KARACHI:f you are an urban dweller with some discretionary income and basic computer literacy, there is a fair chance that you have made at least one purchase via any online channel in the recent past.
After all, e-commerce, a business model that encompasses sale and purchase of goods and services over the internet, is growing in Pakistan slowly, but steadily. Industry experts claim the estimated market size of e-commerce in Pakistan is between $25-30 million a year.
“Last year saw a phenomenal spike in online selling, especially of fashion items,” Imagine-Ex Chief Ideas Officer Naveed Seraj told The Express Tribune.
“Initially, t-shirts, wristwatches and books were sold via online media, but the chunk of fashion products has increased phenomenally recently,” he added.
There is no specific e-commerce-related data about Pakistan. eMarketer, which collects and analyses data on e-commerce globally, says that sales through e-commerce will grow 18.3% to $1.3 trillion worldwide, as Asia-Pacific surpasses North America to become the world’s top market for business-to-consumer e-commerce sales. Notably, eMarketer includes Pakistan in the Asia-Pacific region.
In terms of advertisement spending, about 1% of the total market size ($500 million) belongs to online ad spending in Pakistan, which translates into $5 million a year, according to a mobile survey company Ansr.io.
Seraj says Blue-Ex, which is the parent company of Imagine-Ex, works with about 700 ‘e-commerce merchants’ to move their goods worth on average Rs50 million every month. He says his company enjoys a market share of up to 85% in the logistics segment within the e-commerce industry.
“E-commerce is growing rapidly, and we’re catching up with regional players like India, whose e-commerce industry bears structural resemblance with that of ours,” he said.
Among the most popular Pakistani retailers with an e-commerce-based business model are daraz.pk, homeshopping.pk and tcsconnect.com. Interestingly, a large chunk of their business is carried out on the cash-on-delivery (COD) model, which involves paying for goods when they are delivered at the buyer’s doorstep.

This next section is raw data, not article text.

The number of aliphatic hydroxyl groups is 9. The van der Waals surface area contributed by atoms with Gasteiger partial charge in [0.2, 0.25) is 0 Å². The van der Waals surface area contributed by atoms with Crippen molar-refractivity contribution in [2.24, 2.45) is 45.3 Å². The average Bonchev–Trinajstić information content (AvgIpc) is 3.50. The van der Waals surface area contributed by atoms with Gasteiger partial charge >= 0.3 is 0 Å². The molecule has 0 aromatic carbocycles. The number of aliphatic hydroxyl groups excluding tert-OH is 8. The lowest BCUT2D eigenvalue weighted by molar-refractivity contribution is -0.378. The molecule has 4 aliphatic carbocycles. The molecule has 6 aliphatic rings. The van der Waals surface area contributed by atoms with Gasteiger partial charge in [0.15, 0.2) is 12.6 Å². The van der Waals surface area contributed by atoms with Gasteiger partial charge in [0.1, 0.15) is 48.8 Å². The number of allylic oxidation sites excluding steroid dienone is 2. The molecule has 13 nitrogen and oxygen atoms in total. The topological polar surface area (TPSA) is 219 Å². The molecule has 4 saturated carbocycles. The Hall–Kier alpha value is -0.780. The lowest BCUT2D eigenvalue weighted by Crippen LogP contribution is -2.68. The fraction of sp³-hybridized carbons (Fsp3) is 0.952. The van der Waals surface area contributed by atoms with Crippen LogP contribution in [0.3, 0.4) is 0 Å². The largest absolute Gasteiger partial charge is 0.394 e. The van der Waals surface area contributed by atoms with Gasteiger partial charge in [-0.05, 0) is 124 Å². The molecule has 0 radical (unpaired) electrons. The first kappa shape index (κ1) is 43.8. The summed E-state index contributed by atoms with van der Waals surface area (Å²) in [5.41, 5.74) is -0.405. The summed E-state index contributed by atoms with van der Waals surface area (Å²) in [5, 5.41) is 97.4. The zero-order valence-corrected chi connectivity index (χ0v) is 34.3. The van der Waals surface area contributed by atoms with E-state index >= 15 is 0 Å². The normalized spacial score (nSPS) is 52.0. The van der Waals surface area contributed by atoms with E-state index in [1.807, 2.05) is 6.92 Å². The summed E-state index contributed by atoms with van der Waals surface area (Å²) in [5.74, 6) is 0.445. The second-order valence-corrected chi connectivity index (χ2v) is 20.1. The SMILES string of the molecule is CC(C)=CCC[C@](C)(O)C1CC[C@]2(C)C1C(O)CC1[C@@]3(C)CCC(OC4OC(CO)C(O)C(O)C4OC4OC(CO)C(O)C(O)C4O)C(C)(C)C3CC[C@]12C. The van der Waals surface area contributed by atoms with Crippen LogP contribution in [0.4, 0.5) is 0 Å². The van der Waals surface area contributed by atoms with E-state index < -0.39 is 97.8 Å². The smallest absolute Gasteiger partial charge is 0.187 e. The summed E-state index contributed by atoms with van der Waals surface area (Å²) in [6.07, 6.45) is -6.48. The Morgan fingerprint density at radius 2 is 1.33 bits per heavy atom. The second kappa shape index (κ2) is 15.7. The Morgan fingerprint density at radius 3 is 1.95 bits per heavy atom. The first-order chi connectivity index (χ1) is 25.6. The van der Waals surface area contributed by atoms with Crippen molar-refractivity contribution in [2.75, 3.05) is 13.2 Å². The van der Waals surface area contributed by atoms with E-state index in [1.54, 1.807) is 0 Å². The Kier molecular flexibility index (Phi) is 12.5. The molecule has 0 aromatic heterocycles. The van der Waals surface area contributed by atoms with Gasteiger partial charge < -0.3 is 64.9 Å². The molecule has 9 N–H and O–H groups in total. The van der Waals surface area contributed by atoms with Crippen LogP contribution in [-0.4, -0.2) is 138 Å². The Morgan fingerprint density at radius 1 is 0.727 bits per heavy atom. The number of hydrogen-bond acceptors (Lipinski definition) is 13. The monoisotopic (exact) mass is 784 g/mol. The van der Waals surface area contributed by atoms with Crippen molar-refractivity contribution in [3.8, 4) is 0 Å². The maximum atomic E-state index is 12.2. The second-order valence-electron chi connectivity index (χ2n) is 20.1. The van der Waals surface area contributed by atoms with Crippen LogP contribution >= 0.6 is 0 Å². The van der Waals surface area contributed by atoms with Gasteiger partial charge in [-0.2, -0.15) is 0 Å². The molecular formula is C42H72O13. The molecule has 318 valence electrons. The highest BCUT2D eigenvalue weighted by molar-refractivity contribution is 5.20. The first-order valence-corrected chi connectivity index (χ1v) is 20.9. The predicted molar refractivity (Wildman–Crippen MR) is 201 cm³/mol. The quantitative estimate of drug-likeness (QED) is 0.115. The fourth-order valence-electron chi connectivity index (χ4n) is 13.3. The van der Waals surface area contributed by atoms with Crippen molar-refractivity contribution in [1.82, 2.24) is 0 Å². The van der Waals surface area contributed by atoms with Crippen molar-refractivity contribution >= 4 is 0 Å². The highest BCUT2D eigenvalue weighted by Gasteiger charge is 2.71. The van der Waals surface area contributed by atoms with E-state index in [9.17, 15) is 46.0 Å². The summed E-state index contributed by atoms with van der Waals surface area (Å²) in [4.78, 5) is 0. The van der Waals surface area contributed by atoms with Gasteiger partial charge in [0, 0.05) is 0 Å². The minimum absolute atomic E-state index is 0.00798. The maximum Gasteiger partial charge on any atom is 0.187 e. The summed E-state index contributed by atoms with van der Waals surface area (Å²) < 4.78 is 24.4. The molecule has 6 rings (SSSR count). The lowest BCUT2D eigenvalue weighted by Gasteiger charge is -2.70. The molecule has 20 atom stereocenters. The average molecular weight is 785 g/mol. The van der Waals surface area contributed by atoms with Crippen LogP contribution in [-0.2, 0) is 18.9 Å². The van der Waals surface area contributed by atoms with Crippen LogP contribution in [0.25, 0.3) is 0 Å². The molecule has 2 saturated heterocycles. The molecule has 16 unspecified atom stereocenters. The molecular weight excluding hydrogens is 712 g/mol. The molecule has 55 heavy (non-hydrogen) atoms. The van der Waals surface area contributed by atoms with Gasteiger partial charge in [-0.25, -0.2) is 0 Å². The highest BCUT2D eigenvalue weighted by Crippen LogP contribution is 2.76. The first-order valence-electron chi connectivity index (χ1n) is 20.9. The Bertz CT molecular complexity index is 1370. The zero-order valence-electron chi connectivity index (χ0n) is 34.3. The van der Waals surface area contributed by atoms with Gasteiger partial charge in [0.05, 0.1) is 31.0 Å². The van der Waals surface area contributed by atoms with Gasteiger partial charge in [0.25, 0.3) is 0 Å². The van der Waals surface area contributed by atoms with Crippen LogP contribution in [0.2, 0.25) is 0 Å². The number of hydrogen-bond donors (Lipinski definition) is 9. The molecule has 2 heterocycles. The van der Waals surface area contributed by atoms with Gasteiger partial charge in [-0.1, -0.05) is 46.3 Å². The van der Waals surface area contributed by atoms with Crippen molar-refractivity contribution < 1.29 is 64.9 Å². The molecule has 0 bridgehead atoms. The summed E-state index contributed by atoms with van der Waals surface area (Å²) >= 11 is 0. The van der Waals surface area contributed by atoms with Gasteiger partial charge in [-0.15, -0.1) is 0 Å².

“I’d say 98% of the business in this industry is done on the COD model. That’s because very few people have credit cards here. Even those who have a credit card actually use it very reluctantly fearing theft or fraud,” Seraj said.
Speaking to The Express Tribune, Pakistan Software Houses Association Member for IT & ITES Afaque Ahmed said he expected small and medium-size businesses to join the bandwagon of e-commerce after the 3G auction.
“The introduction of high-speed mobile internet will boost e-commerce, and as a result, a lot of small businesses will start selling their products online,” he said.
Seraj says another reason credit card payments are not popular is the lack of support infrastructure in the shape of acquiring banks, which process credit card payments for products or services for a merchant.
“Online payments will become popular eventually,” he said, adding at least three banks have already soft-launched their services in this regard.
“We should remember that COD is more popular than credit card payments even in India and Dubai,” he noted.
By Kazim Alam, Published in The Express Tribune, July 8th, 2013